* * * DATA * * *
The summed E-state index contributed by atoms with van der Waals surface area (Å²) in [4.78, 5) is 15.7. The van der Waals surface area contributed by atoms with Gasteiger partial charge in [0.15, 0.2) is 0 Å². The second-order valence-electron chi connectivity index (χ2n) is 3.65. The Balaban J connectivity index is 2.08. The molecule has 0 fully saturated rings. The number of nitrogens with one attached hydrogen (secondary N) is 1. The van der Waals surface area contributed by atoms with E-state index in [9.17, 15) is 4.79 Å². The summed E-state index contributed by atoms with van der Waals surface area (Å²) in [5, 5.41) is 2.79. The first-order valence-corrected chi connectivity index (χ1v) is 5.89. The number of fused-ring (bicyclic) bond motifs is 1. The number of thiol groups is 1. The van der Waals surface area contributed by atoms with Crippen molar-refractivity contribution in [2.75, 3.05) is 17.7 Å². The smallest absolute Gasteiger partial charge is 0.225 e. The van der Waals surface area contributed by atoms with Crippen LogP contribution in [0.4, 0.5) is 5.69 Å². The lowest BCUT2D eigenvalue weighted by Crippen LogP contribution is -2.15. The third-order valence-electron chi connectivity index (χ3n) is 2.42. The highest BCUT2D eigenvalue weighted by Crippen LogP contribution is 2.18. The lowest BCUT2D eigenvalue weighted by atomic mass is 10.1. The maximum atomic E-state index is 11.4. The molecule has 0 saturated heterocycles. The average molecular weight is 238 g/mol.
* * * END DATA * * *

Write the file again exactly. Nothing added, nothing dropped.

The summed E-state index contributed by atoms with van der Waals surface area (Å²) in [4.78, 5) is 15.7. The van der Waals surface area contributed by atoms with Gasteiger partial charge in [0.15, 0.2) is 0 Å². The second-order valence-electron chi connectivity index (χ2n) is 3.65. The Balaban J connectivity index is 2.08. The molecule has 0 fully saturated rings. The number of nitrogens with one attached hydrogen (secondary N) is 1. The van der Waals surface area contributed by atoms with E-state index in [9.17, 15) is 4.79 Å². The summed E-state index contributed by atoms with van der Waals surface area (Å²) in [5, 5.41) is 2.79. The first-order valence-corrected chi connectivity index (χ1v) is 5.89. The number of fused-ring (bicyclic) bond motifs is 1. The number of thiol groups is 1. The van der Waals surface area contributed by atoms with Crippen molar-refractivity contribution in [2.75, 3.05) is 17.7 Å². The smallest absolute Gasteiger partial charge is 0.225 e. The van der Waals surface area contributed by atoms with Crippen LogP contribution in [0.4, 0.5) is 5.69 Å². The lowest BCUT2D eigenvalue weighted by Crippen LogP contribution is -2.15. The third-order valence-electron chi connectivity index (χ3n) is 2.42. The highest BCUT2D eigenvalue weighted by Crippen LogP contribution is 2.18. The lowest BCUT2D eigenvalue weighted by atomic mass is 10.1. The maximum atomic E-state index is 11.4. The molecule has 0 saturated heterocycles. The average molecular weight is 238 g/mol.